A district judge on Monday tossed out an indictment in a Las Vegas medical marijuana case, calling current state law governing distribution of the drug “mind-boggling.”
In November 2000, an overwhelming 65 percent of Nevada voters approved Question 9, amending the state’s constitution to recognize the medical use, cultivation and possession of marijuana by patients who have “written documentation” from their physician that marijuana may alleviate a medical condition. The law calls for issuing identification cards to qualifying patients.
But it remains unclear what quantity a patient can possess, as well as how a user with no gardening skills or inclination is supposed to legally obtain it, as other state and federal laws still make it illegal to buy or sell marijuana.
Of late, police have raided and closed nearly all the local entities distributing marijuana to state-registered patients, contending the cooperatives were receiving compensation in the form of donations, thus violating Nevada law.
Leonard Schwingdorf was indicted on suspicion of sale of a controlled substance when he gave marijuana to a Las Vegas cop toting a medicinal marijuana registration card at the Sin City Co-Op on West Charleston Boulevard. He and more than a dozen other defendants under indictment for distributing medical marijuana have argued the Nevada law is nuts, because it allows patients registered with the state to possess the drug but makes it illegal to obtain it.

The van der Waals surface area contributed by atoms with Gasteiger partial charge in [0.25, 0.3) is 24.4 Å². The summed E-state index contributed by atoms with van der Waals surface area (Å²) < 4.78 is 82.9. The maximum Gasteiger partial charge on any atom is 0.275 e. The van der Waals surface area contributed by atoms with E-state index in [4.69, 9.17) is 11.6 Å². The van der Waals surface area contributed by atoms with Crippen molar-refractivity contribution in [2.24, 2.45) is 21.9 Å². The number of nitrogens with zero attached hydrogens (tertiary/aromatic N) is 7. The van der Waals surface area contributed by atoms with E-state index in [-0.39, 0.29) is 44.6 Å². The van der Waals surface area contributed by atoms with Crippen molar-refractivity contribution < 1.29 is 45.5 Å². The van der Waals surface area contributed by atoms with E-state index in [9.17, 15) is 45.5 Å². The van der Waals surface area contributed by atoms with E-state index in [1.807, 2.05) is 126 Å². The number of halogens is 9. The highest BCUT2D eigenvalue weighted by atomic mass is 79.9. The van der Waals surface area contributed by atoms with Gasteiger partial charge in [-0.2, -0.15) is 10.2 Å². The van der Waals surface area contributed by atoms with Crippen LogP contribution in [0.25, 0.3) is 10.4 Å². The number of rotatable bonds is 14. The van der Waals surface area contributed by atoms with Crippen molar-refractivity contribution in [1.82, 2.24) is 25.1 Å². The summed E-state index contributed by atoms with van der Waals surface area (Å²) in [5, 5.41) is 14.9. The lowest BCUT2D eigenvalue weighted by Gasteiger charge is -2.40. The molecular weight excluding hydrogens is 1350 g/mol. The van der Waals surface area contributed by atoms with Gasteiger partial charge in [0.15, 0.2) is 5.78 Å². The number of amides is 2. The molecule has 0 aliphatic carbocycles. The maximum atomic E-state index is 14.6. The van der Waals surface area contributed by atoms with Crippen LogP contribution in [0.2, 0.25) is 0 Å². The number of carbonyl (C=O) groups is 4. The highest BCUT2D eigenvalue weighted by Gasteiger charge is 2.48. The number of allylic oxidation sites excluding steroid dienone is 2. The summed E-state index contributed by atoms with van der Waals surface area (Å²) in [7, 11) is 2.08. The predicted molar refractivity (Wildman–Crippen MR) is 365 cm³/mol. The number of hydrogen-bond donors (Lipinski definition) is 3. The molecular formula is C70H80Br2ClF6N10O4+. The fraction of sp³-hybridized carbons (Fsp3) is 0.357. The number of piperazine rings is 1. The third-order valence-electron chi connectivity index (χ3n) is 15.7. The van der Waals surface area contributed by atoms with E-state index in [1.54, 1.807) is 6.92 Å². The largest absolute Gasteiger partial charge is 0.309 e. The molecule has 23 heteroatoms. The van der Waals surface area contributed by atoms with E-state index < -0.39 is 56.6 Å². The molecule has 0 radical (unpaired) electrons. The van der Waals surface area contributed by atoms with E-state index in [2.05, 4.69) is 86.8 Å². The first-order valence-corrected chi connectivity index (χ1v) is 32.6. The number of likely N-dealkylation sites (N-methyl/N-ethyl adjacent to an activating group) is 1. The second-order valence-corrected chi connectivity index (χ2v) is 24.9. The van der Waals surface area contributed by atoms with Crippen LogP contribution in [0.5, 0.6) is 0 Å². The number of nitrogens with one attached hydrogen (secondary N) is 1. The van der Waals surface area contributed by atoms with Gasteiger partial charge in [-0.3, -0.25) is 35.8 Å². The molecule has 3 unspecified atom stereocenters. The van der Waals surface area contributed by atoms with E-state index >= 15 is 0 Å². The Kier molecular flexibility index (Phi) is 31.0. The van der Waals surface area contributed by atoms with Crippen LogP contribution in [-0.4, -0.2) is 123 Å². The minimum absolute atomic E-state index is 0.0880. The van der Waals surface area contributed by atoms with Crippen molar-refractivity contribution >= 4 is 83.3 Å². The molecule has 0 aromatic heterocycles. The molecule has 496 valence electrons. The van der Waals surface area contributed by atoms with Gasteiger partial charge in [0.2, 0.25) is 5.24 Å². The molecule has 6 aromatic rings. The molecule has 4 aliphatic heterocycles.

Judge Donald Mosley agreed. “Why don’t they (lawmakers) make up their mind if they want to make it legal or not?” the judge asked. “I’m looking at it thinking I can’t make any sense out of this law. … Are people supposed to give it away? I mean it just makes no sense.”
Judge Mosley dismissed the indictment “without prejudice,” meaning prosecutors could re-indict Mr. Schwingdorf at a later date.
No, judges are not supposed to pick and choose which laws to enforce based on personal preference. But when the provisions of current statute are contradictory or make no sense, it is indeed the court’s job to throw the whole mess back to the Legislature to sort it out.
Far too many judges check their common sense at the courtroom door. Thank heaven for the plain-talk approach of Judge Mosley.